The song was first performed by Cohen on his 1984 album Various Positions. Although on first hearing, this song sounds like a love song, perhaps about a newly-married couple dancing at their wedding. But Dance Me to the End Of Love is about the horrors of the Holocaust.

In an interview, Cohen said the song recalls how in Auschwitz and other death camps, ‘a string quartet was pressed into performance while this horror was going on, those were the people whose fate was this horror also. And they would be playing classical music while their fellow prisoners were being killed and burnt.’

The members of the string quartet were going to be killed afterwards in the crematorium but were allowed to play music. This playing of music is joy and happiness to the members of the quartet, the last piece of love and joy they will experience before their own end.

The words ‘Dance me to your beauty with a burning violin’ refer to the string quartet’s instruments that are going to be burned in crematorium.

The words ‘Let me feel you moving like they do in Babylon’ compares the sufferings of the exiled Jewish people on Babylon with the sufferings of the Holocaust, and the words of the Psalmist ‘How shall we sign the Lord’s song in a strange land?’ (Psalm 137: 4).

When the Jewish Czech composer Viktor Ullmann was deported to the concentration camp in Theresienstadt in 1942, he decided to remain active musically. There he became a piano accompanist, organised concerts, wrote critiques of musical events, and composed, as part of a cultural circle that included Karel Ančerl, Rafael Schachter, Gideon Klein, Hans Krása, and other prominent musicians there. He wrote: ‘By no means did we sit weeping on the banks of the waters of Babylon. Our endeavour with respect to arts was commensurate with our will to live.’

On 16 October 1944, he was deported to Auschwitz-Birkenau, and there he was killed in the gas chambers two days later on 18 October 1944.

In his interview, Leonard Cohen spoke of the music and the words ‘Dance me to your beauty with a burning violin,’ ‘meaning the beauty there of being the consummation of life, the end of this existence and of the passionate element in that consummation.’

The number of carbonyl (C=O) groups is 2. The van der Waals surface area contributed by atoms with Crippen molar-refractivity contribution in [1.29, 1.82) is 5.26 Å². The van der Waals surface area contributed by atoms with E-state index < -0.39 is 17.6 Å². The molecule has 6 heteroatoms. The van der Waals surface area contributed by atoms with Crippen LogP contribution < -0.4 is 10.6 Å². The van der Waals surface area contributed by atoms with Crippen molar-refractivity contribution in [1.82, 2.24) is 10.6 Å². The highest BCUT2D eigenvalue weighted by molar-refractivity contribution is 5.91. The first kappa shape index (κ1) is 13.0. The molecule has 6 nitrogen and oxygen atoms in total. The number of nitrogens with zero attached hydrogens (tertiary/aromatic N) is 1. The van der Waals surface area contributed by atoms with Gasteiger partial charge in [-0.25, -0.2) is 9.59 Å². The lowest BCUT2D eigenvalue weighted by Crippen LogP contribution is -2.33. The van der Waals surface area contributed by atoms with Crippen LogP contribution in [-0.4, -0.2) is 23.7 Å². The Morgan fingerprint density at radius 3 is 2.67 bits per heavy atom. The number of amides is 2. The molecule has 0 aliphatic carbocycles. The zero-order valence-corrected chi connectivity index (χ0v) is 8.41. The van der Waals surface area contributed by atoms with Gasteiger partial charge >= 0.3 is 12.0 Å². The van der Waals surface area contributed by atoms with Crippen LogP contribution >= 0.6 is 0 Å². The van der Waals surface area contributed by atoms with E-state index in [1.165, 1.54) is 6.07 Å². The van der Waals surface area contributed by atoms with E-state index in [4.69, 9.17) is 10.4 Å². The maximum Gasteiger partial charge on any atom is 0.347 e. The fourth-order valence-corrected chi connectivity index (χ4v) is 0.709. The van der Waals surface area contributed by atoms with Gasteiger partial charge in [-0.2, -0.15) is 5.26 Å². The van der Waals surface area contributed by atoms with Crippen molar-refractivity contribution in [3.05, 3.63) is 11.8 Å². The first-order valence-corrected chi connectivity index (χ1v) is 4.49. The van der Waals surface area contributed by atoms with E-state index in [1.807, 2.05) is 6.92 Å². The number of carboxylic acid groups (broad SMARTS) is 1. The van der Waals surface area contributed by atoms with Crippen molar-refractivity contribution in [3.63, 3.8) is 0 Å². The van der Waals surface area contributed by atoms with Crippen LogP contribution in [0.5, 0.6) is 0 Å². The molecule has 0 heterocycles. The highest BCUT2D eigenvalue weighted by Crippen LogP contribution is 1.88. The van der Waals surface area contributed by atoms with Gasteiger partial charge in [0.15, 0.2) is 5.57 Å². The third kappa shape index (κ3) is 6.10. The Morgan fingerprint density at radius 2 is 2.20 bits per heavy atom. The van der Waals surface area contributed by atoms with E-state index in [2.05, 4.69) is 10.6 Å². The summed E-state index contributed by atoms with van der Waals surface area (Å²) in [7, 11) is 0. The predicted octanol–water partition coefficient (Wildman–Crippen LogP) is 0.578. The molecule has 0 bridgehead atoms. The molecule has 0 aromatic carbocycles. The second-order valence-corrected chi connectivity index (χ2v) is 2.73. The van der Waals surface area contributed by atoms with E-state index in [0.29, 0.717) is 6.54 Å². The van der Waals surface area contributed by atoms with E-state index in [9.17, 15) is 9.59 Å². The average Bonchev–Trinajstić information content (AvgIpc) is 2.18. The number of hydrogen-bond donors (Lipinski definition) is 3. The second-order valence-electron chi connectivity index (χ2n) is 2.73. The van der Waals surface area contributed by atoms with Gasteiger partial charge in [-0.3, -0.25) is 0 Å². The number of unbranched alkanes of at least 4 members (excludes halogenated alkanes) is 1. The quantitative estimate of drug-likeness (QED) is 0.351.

But he conceded that ‘it is the same language that we use for surrender to the beloved, so that the song – it’s not important that anybody knows the genesis of it, because if the language comes from that passionate resource, it will be able to embrace all passionate activity.’

However, The Irish Times once said: ‘When Leonard Cohen takes to the stage, it’s no less than a cultural event of Biblical dimensions.’

When I listen to this song as a prayer, then the song too talks about being ‘gathered safely in’ and talks to me of being able to trust in the love of God despite the greatest horrors that can be faced in life. While our knowledge of this love is limited by our capacity to imagine it, it has, in fact, no limits at all:

Oh let me see your beauty when the witnesses are gone…
Raise a tent of shelter now, though every thread is torn
Dance me to the end of love
Dance me to your beauty with a burning violin
Dance me through the panic ’til I’m gathered safely in.

And when I am dying, I hope no matter how and when that happens (hopefully many, many and many more years from now), I hope I am consumed in the love of God, and that the dance goes on.

Leonard Cohen at the Royal Hospital, Kilmainham on 11 September 2012 (Photograph: Patrick Comerford)

Dance Me To The End Of Love, by Leonard Cohen

Dance me to your beauty with a burning violin
Dance me through the panic ’til I’m gathered safely in
Lift me like an olive branch and be my homeward dove
Dance me to the end of love
Dance me to the end of love
Oh let me see your beauty when the witnesses are gone
Let me feel you moving like they do in Babylon
Show me slowly what I only know the limits of
Dance me to the end of love
Dance me to the end of love

Dance me to the wedding now, dance me on and on
Dance me very tenderly and dance me very long
We’re both of us beneath our love, we’re both of us above
Dance me to the end of love
Dance me to the end of love

Dance me to the children who are asking to be born
Dance me through the curtains that our kisses have outworn
Raise a tent of shelter now, though every thread is torn